House of Anansi Press, 2009
hardcover, 320 pages, $29.95
“Without the reflection of characters scarred by traumatic events, such as war, depression, natural disasters and genocide, to name a few, Canadian literature would lose its essence, not to mention its most celebrated authors.”
That is one of the more harsh and sweeping (not to mention deadly funny and sadly accurate) condemnations of the current state of Canadian fiction I have come across in a while. It is not a Canadian invention, nor do we have any particular monopoly over it, but it does often seem that the Sensitive Person Remembers Bad Things novel is one of our literature’s specialties. As a literary culture, we are the Good Grandchildren, the ones who come to visit, bring treats, and sit patiently through stories of past hardships.
Unfortunately, the assertion quoted above was meant as a compliment. It was written by National Post journalist Katherine Laidlaw in response to Post columnist Barbara Kay, who had complained that the “gushy” profile of Lisa Moore that Laidlaw had written for the Post “smothered – rather than aroused – my interest in reading [Moore’s novel February],” and went on to posit that the book was likely yet another weepy, narcicissistic snorefest.
Kay was pretty funny, harsh, and sweeping herself, writing that the “Giller-endorsed” books she had previously subjected herself to were now “jumbled together in memory” as “feminized paeans to a sepulchral past, mired in poetically lyrical, but navel-gazing narrative stasis.” (That “feminized” is a bit of a giveaway that Kay had more on her agenda than mere literary engagement, and indeed Kay’s hobbyhorse rocks furiously into action with her complaint that such novels depict “men immobilized in situations of physical, psychological or economic impotence… rather than demonstrating manly courage in risk-taking or heroic mode.” It makes you wonder if Kay sees MacGyver novelizations as the apex of literary achievement.)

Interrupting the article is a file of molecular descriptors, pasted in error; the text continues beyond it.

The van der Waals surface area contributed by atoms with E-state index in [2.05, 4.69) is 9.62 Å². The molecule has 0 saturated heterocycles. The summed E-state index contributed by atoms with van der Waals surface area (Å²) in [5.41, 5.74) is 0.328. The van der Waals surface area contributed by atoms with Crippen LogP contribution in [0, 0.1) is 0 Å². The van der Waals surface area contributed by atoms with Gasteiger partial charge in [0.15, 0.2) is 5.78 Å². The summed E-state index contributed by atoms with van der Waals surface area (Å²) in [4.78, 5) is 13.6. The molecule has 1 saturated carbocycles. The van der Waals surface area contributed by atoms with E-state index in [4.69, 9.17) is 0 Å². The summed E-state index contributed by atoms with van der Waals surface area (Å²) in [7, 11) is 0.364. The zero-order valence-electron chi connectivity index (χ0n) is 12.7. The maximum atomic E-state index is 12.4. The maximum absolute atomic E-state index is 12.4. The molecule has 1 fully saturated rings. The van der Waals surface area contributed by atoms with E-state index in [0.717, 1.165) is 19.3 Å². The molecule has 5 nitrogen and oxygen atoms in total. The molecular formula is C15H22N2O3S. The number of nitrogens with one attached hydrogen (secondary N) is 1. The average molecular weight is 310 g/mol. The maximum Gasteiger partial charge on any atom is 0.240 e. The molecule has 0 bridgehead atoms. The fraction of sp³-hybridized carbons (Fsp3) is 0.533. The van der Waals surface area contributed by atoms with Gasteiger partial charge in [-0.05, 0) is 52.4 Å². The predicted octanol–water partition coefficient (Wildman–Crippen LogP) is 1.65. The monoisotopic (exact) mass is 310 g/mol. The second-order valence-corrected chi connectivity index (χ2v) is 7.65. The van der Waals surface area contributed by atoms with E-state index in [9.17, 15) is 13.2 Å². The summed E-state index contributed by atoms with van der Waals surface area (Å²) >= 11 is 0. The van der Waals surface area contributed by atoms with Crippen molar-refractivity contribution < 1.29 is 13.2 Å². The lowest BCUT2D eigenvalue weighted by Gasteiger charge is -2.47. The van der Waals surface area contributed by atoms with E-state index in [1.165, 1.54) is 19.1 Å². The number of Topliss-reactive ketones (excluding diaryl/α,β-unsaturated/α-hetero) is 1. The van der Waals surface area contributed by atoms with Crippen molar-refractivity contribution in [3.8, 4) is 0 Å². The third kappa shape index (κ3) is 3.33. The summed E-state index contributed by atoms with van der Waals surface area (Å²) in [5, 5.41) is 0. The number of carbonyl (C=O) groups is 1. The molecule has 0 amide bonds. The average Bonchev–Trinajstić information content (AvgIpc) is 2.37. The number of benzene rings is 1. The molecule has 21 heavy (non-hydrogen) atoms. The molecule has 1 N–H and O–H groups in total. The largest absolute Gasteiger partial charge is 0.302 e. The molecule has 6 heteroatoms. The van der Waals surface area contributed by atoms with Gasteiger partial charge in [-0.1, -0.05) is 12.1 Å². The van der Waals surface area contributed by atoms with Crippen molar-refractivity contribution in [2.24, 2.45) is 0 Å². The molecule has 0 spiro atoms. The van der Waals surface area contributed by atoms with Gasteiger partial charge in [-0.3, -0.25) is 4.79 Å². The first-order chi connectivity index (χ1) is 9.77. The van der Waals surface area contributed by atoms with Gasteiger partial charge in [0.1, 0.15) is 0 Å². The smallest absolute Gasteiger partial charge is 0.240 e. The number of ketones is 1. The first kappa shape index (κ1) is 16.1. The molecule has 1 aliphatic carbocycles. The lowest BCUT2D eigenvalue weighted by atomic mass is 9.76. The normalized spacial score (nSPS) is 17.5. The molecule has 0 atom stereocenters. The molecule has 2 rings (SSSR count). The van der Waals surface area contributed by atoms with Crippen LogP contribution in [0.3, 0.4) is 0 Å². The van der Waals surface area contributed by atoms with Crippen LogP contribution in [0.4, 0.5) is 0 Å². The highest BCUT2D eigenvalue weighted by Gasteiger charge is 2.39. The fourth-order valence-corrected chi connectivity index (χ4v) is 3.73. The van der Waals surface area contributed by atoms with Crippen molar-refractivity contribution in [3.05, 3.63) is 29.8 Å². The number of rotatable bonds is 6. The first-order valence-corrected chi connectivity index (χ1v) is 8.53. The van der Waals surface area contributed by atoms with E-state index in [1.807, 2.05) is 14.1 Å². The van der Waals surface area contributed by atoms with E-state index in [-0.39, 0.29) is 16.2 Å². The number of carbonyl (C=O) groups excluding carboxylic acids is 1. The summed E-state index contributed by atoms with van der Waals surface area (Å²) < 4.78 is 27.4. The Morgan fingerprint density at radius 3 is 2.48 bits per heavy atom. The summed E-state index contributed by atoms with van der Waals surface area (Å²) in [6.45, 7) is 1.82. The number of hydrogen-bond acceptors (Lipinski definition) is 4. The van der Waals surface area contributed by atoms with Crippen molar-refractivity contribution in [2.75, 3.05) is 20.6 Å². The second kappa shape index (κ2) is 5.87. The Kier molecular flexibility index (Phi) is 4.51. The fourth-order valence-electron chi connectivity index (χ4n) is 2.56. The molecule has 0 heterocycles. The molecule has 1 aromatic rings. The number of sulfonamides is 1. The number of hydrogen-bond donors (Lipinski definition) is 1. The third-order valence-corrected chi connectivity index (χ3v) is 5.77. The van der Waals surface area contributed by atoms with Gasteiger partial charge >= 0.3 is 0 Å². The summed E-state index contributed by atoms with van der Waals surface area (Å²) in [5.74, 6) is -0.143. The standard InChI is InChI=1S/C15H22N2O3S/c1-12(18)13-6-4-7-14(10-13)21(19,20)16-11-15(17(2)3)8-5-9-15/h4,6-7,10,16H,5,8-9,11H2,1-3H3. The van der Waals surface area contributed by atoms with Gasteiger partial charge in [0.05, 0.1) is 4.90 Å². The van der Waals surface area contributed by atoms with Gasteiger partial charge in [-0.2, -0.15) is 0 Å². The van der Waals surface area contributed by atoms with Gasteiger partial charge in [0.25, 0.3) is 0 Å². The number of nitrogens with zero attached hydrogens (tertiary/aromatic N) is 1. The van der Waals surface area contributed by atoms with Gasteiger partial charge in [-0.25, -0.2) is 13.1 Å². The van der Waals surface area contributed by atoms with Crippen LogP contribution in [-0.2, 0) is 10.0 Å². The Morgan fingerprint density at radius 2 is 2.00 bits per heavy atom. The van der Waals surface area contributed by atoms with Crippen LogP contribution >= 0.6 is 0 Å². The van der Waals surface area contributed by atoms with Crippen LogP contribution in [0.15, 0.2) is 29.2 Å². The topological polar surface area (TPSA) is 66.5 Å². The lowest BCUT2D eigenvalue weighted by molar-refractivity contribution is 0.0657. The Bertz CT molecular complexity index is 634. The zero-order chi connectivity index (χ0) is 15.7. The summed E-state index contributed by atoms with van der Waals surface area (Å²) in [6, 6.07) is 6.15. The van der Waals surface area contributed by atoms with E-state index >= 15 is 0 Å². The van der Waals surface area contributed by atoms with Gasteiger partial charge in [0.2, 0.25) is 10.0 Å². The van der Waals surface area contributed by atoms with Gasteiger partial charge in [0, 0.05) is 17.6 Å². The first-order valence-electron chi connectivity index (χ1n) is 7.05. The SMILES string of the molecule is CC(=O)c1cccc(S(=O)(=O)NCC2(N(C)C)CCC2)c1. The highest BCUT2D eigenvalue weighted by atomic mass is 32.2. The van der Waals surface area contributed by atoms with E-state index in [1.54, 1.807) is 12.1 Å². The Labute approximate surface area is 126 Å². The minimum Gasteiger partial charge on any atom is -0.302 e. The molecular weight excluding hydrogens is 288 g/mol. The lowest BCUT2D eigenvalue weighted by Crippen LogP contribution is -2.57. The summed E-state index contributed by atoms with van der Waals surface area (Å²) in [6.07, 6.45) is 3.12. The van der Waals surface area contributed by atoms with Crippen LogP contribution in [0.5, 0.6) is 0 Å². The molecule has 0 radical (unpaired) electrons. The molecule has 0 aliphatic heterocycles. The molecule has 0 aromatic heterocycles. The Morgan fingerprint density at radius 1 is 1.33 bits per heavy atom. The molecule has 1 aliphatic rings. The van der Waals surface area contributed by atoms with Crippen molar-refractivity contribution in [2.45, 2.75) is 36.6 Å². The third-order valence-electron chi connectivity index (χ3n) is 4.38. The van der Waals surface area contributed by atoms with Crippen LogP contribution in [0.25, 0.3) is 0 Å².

As for the novel that started this minor hubbub, it is hard to find a better word than “reflection” for the dominant theme in February.
Of course, some characters have more reason to be reflective than others. At the centre of the book is Helen O’Mara, a widow and grandmother in her late fifties in present-day Newfoundland (there are numerous slightly awkward references to the 2008 U.S. presidential campaign to help situate us in time). The traumatic event that scarred Helen is the sinking of the Ocean Ranger oil rig in 1982, roughly a quarter-century before most of the events of the novel. The rig sank in a violent storm on Valentine’s Day, a sickly symbolic date, given that Helen’s husband Cal went down with it. Helen has never fully processed the loss of Cal, feeling it put her “outside” her own life: “By outside Helen meant that there was a transparent wall, a partition between her and the world. She could be yelling her head off – Stop with the goddamn ball – but nobody heard her.”
On top of her grief, she feels guilt that she is still around, still living despite the fact that the husband she loved is gone: “She betrays him in this way, every single night of her life, and it’s exhausting. She denies him, she forgets him. Every time she says no to him in a dream she forgets him a little more.”
The innaccuracy of this notion – that she is forgetting Cal bit by bit – is manifest on almost every page of February. Indeed, on the same page as the above quote, there is this: “She remembers the time he poured boiling water on his foot….”; “She will never forget his face. She won’t forget the green cotton scarf he had.”; “To remember his voice she has to think of him speaking to her on the phone.”; “Helen thinks of Cal on the phone and she can hear his voice perfectly. Or she can remember his voice if she thinks of him singing.”; etc. Helen won’t forget the night of the disaster, either, or the immediate aftermath. She is convinced Cal’s ghost passed through the house that night to say goodbye, and is obsessed with knowing exactly how he spent his last hours, trying to recreate them in her imagination.